I tried a smartphone app and the distances were off by almost 5 yards either way on average compared to the laser.

 

 

post #21 of 79
I use a simple Izzo Swami GPS that gives me front, middle and back distances and that's all I want or need.
post #22 of 79

I've used both GPS and a range finder and the laser is far and away superior.  GPS always got me pretty close but the laser is exact.  The one downfall of the laser is that you have to be able to see your target but 99% of the time for me I'm not interested in hitting to somewhere I can't see so it really doesn't matter to me.

post #23 of 79

I had a first generation Bushnell laser range finder, while it was decent, it wasn't great at picking up smaller objects, like the flag.  I know the newer ones are much better, but what I have found it that I like GPS better.  I play on a lot of older courses, and middle of the green is the prudent play, so GPS works best for me on those courses.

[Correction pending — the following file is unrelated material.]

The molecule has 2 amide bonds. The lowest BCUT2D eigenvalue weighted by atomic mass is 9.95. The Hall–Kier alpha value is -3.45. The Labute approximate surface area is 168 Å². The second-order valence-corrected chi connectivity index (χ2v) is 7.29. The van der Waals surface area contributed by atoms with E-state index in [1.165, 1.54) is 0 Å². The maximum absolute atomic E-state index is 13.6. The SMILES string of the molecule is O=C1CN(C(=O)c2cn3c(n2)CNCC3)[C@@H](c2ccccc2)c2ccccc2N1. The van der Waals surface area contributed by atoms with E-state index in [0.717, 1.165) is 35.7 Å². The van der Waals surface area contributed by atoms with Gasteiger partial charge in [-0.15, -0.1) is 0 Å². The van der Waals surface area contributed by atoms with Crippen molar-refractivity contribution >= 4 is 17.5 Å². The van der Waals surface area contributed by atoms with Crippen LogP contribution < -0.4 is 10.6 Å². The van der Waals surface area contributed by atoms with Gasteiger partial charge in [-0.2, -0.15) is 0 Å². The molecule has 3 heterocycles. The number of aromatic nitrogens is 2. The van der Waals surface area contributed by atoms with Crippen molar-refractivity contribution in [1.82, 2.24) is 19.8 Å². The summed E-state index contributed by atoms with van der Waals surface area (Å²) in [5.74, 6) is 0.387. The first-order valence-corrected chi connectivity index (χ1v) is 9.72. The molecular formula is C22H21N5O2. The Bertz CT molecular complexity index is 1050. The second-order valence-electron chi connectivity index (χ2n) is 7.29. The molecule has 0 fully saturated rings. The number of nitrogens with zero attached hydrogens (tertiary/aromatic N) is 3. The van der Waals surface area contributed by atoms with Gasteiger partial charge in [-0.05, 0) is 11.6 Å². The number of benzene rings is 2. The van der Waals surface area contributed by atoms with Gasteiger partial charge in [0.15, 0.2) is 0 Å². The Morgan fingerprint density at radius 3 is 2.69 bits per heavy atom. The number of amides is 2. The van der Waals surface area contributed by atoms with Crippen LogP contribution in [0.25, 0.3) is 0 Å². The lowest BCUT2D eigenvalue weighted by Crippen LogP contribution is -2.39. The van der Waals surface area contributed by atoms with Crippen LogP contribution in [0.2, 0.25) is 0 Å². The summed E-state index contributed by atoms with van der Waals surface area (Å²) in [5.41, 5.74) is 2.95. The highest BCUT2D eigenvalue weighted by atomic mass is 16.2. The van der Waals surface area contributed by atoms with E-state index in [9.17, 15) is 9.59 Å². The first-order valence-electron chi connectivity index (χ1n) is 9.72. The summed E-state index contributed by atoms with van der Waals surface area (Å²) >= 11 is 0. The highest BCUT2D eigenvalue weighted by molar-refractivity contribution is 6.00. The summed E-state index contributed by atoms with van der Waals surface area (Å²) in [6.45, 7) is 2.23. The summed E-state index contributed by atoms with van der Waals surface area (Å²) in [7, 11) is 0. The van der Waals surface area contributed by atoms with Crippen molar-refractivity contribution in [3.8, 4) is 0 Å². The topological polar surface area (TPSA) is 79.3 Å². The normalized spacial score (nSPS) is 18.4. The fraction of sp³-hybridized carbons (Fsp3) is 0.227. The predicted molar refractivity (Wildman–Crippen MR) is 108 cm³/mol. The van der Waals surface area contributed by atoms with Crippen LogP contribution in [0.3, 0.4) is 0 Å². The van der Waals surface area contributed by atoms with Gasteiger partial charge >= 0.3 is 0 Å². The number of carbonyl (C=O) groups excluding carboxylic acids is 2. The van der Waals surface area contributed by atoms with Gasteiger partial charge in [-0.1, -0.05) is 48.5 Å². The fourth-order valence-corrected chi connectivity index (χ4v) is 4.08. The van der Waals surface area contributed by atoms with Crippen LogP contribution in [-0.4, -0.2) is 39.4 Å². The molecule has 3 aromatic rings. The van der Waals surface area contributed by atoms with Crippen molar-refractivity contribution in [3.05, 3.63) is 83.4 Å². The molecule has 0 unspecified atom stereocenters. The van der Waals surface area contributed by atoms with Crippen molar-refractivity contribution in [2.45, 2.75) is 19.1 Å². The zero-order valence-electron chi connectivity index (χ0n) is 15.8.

post #24 of 79

All you people that use Bushnell's be careful, don't drop the thing.  I did 4 years ago on a cart path after only owning it 6 months and Bushnell basically told me to take a hike.c4_mad.gif

I then purchased a Sky Caddie but paying $30 a year started getting old.  Currently, I just bought a Callaway Diablo Octane Rangefinder and love it; it's more accurate then the Sky Caddie I have.  After my experience with Bushnell's customer service, I'd never buy a thing from them ever again.

post #25 of 79